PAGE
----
Vinyl Floor is a self-described 3-piece rock/pop band from Copenhagen, Denmark. Vinyl Floor and its record company Karmanian Records is composed of Daniel Pedersen, Rasmus Bruun, and Thomas Charlie Pedersen. Their second album, Peninsula, is scheduled for release on February 20th.
Peninsula is a bit of a concept album playing with the notions of utopias and dystopias. In the notes accompanying the complementary copy we received, the first six songs represent the “Utopia” A-side and the second set represents the “Dystopia” B-side of the album. In blending the two sides, some of the songs feature parallel stylings and lyrics to tie the album together into a unified whole.
Upon my first listen of Peninsula, I felt perhaps the album was a bit out of my comfort zone. While the band’s Facebook fanpage lists their genre as pop/rock/alternative, a space I usually embrace, the album sounded more like the classic rock or guitar rock genre. As a side note, I have been playing a lot of Rock Band lately and have been immersed in the rock anthems and power ballads of REO Speedwagon, Journey, and Damn Yankees. Perhaps my preliminary listening sessions with Peninsula were tainted by my Rock Band hangover? So I checked out some early reviews of the album, and my music reviewing colleagues squarely designated Vinyl Floor’s influences as The Cure and Coldplay.
The Cure? Coldplay?
On a hunch, I typed in the name of the band into Last.fm and the online music service popped up a single from Vinyl Floor’s previous release. I was a little surprised and checked the biography section which stated the band has “its roots primarily in the melodic and energetic 60s and likewise in the edgy rock of the 90s.” Ok, but I was still a bit puzzled. I wasn’t hearing these influences distinctly at all. So I went back to my notes and then back in for a few more listening sessions with the album.
Overall, I place the band’s sound as reminiscent to the guitar rock of the 1970s and 80s, so really somewhere between the 60s and 90s. Some songs strikingly recall bands like Electric Light Orchestra, The Scorpions, or even Styx. Considering the differences among these influences, perhaps Vinyl Floor’s sound is a little difficult to pinpoint.
Peninsula’s opening track, “Frames and Orchids” highlights a classic rock arrangement of electric guitars and violins. The instrumental is actually quite pretty, moving from a soft mellow melody to an edgier bridge. It has gusto, it has choral chanting, it has a similarity to 80s inspired rock ballads. It’s a great prelude to the album, hinting at the types of music we’ll hear throughout the rest of the album.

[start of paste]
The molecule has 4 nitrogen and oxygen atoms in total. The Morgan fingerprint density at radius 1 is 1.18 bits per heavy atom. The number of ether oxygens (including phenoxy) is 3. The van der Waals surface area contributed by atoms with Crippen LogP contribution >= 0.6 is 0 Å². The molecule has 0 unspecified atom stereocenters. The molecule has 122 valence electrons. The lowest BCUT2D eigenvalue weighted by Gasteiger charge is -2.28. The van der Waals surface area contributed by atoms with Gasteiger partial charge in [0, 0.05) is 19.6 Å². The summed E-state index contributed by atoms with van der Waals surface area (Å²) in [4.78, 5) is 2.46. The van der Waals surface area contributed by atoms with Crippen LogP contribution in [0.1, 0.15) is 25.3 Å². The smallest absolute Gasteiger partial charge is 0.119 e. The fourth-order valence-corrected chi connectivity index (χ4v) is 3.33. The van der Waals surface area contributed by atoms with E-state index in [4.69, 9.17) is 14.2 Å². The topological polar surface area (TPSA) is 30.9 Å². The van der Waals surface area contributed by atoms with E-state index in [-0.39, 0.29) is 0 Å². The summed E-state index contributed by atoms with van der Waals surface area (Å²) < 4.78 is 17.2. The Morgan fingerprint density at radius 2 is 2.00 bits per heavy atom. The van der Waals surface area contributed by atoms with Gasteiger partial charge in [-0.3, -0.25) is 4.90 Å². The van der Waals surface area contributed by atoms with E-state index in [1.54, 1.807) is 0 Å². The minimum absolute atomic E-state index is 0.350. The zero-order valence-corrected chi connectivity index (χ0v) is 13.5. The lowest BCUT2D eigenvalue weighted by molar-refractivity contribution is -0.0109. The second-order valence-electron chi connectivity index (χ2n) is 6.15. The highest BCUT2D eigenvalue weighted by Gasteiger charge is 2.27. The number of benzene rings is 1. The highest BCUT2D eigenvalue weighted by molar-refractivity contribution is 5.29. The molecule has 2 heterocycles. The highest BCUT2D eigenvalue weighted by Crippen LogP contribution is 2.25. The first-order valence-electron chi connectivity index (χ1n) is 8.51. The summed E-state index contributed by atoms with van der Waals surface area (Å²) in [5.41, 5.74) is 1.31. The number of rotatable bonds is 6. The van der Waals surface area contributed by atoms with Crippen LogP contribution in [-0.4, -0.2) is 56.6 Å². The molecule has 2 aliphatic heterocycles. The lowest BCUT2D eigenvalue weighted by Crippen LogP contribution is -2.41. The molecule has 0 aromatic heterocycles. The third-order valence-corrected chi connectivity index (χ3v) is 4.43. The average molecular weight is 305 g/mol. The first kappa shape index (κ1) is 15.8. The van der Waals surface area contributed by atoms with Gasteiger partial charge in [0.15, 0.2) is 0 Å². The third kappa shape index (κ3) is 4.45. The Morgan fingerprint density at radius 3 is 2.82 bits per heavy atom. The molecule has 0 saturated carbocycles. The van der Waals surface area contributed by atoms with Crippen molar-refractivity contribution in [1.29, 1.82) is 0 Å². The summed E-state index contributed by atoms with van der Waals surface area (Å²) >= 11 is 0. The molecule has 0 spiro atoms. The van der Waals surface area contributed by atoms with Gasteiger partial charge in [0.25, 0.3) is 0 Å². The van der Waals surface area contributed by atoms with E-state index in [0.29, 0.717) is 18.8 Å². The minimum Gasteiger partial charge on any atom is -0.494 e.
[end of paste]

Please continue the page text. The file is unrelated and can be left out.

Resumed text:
There are some standout songs on the album, but the reasons they stand out vary. “Ghost of England,” for example, features guitars and violins, but also horns and piano, and the whole melodic ensemble works to create the nostalgic mood set forth by the lyrics which long for an idealized England (“sitting in an English garden”) which is no more. The piano evokes to create that early 70s style in the song, and maybe here Vinyl Floor is influenced by the 90s rock style of a pianist like Ben Folds. The piano is hard at work again on the track “In the Air” (from the Dystopia B-side of the album). I imagined that if Ben Folds were to form a Danish guitar rock band, it might sound like this song. The lyrics, while not nearly so arch as clever as Folds’, do meditate on themes of lost love and nostalgia.
Peninsula is clearly a guitarist’s album, and the guitar-driven songs are the best gems on the album. The symphonic inclusion of classical strings and piano is a brilliant strategy in arrangement. The weakest part of Peninsula and perhaps of Vinyl Floor in general is the vocals. While the whole album has a guitar rock or hard rock vibe hailing from the 70s and 80s, the effect isn’t complete without a vocalist who can hit the higher ranges of notes necessary on the slow “power ballad” songs and even offer up some pitchiness to complement the edgier guitar playing found on tracks like “What Lies Ahead” and “Force You Through,” the latter of which verges a bit on thrash rock. In addition to range, the vocalist’s actual articulation of the lyrics is a bit fuzzy, and the words get lost in the sandy raspishness of his vocals on tracks like “Car in the Sky” and “Diverging Paths” which depend on strong vocals to succeed. The overall effect is an almost flattening of the songs which do feature spirit-raising guitar playing, but cannot be totally saved by a vocalist who is overextended.
Despite the weaknesses of the album, I think the band itself is a strong messenger of the rock/pop scene in Denmark. The experience of listening to and researching Peninsula has led me to a quick dip in the Danish rock scene seas and Vinyl Floor is a fine ambassador of what I have been hearing. The blending of genres, the wistful arrangements, the stirring guitar solos are all part of the fun in rock music that seems to be happening in Denmark as well as in its neighboring Scandinavian countries.
Artist: Vinyl Floor
Date: February 20, 2012
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